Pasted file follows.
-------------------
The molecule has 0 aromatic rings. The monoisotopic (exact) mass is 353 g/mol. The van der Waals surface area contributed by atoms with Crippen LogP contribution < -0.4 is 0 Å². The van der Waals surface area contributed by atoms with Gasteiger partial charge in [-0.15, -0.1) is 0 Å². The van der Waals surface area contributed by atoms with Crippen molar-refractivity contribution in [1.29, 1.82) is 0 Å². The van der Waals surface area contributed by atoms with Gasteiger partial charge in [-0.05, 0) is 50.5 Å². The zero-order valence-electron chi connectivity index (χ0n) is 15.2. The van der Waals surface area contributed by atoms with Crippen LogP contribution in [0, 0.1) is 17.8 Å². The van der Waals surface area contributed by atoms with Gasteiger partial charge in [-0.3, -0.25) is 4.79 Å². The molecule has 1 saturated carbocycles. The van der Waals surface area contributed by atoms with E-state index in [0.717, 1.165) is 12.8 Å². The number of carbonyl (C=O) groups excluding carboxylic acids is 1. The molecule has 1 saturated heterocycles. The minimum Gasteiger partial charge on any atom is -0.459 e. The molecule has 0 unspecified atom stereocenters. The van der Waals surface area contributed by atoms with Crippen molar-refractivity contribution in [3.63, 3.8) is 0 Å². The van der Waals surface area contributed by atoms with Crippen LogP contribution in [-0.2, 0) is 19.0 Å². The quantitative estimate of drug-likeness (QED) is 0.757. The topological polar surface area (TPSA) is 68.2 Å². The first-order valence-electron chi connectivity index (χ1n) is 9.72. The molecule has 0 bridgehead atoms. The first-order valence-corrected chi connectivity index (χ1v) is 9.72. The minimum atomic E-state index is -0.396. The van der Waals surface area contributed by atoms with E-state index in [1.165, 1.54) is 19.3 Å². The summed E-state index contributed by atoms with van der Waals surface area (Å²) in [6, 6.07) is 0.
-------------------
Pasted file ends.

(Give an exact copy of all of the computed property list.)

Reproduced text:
The molecule has 0 aromatic rings. The monoisotopic (exact) mass is 353 g/mol. The van der Waals surface area contributed by atoms with Crippen LogP contribution < -0.4 is 0 Å². The van der Waals surface area contributed by atoms with Gasteiger partial charge in [-0.15, -0.1) is 0 Å². The van der Waals surface area contributed by atoms with Crippen molar-refractivity contribution in [1.29, 1.82) is 0 Å². The van der Waals surface area contributed by atoms with Gasteiger partial charge in [-0.05, 0) is 50.5 Å². The zero-order valence-electron chi connectivity index (χ0n) is 15.2. The van der Waals surface area contributed by atoms with Crippen LogP contribution in [0, 0.1) is 17.8 Å². The van der Waals surface area contributed by atoms with Gasteiger partial charge in [-0.3, -0.25) is 4.79 Å². The molecule has 1 saturated carbocycles. The van der Waals surface area contributed by atoms with E-state index in [0.717, 1.165) is 12.8 Å². The number of carbonyl (C=O) groups excluding carboxylic acids is 1. The molecule has 1 saturated heterocycles. The minimum Gasteiger partial charge on any atom is -0.459 e. The molecule has 0 unspecified atom stereocenters. The van der Waals surface area contributed by atoms with Crippen molar-refractivity contribution in [3.63, 3.8) is 0 Å². The van der Waals surface area contributed by atoms with Crippen LogP contribution in [-0.2, 0) is 19.0 Å². The quantitative estimate of drug-likeness (QED) is 0.757. The topological polar surface area (TPSA) is 68.2 Å². The first-order valence-electron chi connectivity index (χ1n) is 9.72. The molecule has 0 bridgehead atoms. The first-order valence-corrected chi connectivity index (χ1v) is 9.72. The minimum atomic E-state index is -0.396. The van der Waals surface area contributed by atoms with E-state index in [1.165, 1.54) is 19.3 Å². The summed E-state index contributed by atoms with van der Waals surface area (Å²) in [6, 6.07) is 0.